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.aware alpha zine - Exploring RDA
.aware eZine Alpha - Overground Hacking
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[----------------------------[ Exploring RDA ]----------------------------]
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--[ 0 ]-----------------------------------------------[ Introduction ]-----

   The ultimate aim of every VXer is to write a program which is difficult,
   or even impossible to remove from the host after it's been attached.
   This code is then truly viral - it can't be removed without somehow
   harming the host, or the host's environment. Many methods have been
   used to acheive this, but at the heart of them all lies various methods
   of encryption - and RDA is one of them.

   RDA is not some new cipher - it stands for Random Decryption Algorithm,
   and can be used with any encryption algorithm, whether symmetric or
   assymetric. It was first implemented in the RDA.Fighter virus, a virus
   which tried different decryption keys against itself until the
   "decrypted" virus matched a certain checksum - and this was assumed to
   be correct. This is the simplest implementation of RDA.


--[ 1 ]-----------------------------------------------[ Standard RDA ]-----

   Your standard appending virus with encryption, encrypts the body and
   stores the decryption algorithm, key, and ciphertext within the last
   section of the host executable. When the executable is loaded,
   AddressOfEntryPoint has already been hijacked, and points to your
   decryption routine first. The ciphercode is decrypted, executed, and
   control is hopefully returned to the host executable without any major
   hitches.

   The weakness of this is that an AV engine, upon recognizing your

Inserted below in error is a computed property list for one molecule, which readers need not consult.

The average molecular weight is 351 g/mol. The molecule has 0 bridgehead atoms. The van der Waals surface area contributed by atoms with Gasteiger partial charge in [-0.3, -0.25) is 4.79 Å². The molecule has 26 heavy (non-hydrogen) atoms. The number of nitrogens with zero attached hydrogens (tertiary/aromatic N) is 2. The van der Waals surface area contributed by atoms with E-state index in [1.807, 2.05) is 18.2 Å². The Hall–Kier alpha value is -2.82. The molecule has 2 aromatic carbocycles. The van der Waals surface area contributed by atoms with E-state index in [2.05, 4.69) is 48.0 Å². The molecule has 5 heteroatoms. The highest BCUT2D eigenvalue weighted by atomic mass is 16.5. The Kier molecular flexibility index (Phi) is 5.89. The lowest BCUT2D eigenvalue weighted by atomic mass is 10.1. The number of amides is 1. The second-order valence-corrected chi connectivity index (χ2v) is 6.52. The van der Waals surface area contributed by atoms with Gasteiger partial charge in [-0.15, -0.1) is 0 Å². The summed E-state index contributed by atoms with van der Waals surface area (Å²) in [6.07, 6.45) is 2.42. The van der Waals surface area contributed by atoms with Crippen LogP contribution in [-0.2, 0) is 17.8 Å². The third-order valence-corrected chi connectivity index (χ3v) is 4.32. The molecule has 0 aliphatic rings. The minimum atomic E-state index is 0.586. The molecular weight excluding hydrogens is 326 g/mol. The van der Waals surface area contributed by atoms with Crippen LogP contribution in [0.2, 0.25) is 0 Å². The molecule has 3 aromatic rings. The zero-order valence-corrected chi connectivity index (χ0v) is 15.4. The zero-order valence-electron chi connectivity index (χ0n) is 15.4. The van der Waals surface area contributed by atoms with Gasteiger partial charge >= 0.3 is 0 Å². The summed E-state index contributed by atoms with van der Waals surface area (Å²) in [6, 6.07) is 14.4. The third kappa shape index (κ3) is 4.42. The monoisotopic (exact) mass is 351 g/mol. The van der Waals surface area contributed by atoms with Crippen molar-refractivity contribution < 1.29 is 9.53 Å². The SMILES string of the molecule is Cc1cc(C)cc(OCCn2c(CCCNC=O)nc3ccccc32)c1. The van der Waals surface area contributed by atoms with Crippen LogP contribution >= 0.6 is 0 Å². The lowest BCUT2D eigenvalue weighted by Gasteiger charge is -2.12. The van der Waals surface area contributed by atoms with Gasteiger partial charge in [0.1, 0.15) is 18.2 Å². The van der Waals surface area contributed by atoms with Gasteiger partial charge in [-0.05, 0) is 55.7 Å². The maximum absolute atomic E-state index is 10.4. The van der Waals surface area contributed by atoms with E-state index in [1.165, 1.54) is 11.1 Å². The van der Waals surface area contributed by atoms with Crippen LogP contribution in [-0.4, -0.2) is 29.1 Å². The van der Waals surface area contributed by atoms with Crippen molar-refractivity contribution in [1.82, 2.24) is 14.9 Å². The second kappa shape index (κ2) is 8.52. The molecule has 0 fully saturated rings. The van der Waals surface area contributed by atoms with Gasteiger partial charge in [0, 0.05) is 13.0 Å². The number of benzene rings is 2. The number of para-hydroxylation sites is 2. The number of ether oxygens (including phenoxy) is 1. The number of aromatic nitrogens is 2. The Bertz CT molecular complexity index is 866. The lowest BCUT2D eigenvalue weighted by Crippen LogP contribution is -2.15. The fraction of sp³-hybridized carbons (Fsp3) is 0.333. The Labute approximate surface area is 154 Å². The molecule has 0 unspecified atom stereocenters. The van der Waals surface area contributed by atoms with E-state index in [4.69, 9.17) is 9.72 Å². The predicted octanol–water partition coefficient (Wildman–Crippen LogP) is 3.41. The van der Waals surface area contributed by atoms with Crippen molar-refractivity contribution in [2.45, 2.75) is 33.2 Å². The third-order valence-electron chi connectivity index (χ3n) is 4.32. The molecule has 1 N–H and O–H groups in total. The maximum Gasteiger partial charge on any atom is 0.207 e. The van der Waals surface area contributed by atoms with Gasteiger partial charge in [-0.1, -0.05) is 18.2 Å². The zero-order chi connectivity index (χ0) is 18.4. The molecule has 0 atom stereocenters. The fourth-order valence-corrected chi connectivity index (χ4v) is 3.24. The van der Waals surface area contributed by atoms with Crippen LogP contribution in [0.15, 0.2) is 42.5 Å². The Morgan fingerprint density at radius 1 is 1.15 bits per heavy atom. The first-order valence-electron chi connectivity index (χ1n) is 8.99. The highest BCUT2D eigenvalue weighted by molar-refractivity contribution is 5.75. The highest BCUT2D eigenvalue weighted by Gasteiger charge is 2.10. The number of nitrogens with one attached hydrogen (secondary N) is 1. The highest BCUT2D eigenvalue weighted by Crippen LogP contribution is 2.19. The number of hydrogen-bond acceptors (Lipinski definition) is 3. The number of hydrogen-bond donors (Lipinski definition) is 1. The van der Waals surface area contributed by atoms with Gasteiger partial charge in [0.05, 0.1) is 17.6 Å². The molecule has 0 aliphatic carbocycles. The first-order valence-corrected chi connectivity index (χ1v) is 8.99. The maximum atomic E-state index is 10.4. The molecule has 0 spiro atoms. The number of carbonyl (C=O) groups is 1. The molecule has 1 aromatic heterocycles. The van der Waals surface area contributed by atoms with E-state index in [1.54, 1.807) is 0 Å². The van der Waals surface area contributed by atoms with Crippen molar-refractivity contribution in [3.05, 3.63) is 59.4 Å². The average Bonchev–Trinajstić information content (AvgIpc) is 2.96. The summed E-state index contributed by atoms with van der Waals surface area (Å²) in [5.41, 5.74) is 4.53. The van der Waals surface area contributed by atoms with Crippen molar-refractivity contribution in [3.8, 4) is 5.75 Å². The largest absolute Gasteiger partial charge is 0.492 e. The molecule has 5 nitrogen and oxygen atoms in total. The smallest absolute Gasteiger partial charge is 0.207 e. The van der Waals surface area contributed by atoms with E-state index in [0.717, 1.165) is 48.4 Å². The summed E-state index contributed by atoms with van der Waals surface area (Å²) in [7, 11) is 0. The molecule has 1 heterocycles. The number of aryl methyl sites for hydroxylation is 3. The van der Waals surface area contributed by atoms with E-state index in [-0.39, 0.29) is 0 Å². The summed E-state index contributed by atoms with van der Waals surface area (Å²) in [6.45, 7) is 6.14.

decryption algorithm, will also recognize your decryption key. Simply
   layering encryption on doesn't help either - the AV engine will simply
   peel away the encryption layers, leading to your decrypted code.

   RDA solves this problem by throwing away the decryption key, but
   leaving the algorithm in the open - if the encryption is immune to
   known-plaintext attacks[1], then the only way an Anti-Virus can look at
   the plaintext code is by brute force. However, the only way YOU can
   reach your own decrypted code is also by brute force. Thus, the
   advantage lies with the virus - the virus can "tolerate" one or two
   executables on a system being corrupted with incorrect decryption, an
   anti-virus cannot.

   The standard RDA implementation (weak XOR, for example):

   setup:
       xor ebx,ebx

   iterate:
       mov esi,[ebp + hostOffset]
       mov edi,esi
       mov ecx,[ebp + host_size]
       inc ebx
   decrypt:
       lodsb
       xor al,bl
       stosb
       loop decrypt

   check:
       mov esi,[ebp + hostOffset]
       push esi
       mov ecx,[ebp + host_size]
       push ecx
       mov eax,[ebp + __ADDR_CheckSum]  ; whatever this happens to be
       call eax
       test eax,eax
       jnz iterate
       mov esi,[ebp + hostOffset]
       jmp esi


   However, this has major flaws which impede it's usability. For example,
   if an anti-virus engine can see this code in the clear and recognizes
   it, it can emulate the virus decryption engine, and call CheckSum for
   itself - revealing the decrypted executable. Also, since the XOR
   algorithm is weak, if a single byte is known in the plaintext, the
   entire ciphertext becomes decrypted.

1) known plaintext attack: where a hostile entity knows part of, or the
   entirety of your plaintext, and uses it to manipulate your encryption.
   for example, bytewise XOR is weak to known plaintext attack - if I
   know one charachter of the plaintext, i know the entire plaintext,
   because the key is the same.


--[ 2 ]-----------------------------------[ Variation: SEH-based RDA ]-----

   With the introduction of structured exception handling in Windows OSes,
   programmers have a good way of catching unexpected errors and handling
   them gracefully, instead of leading the user to a BSoD. This is also
   good for when implementing RDA-based techniques: instead of matching the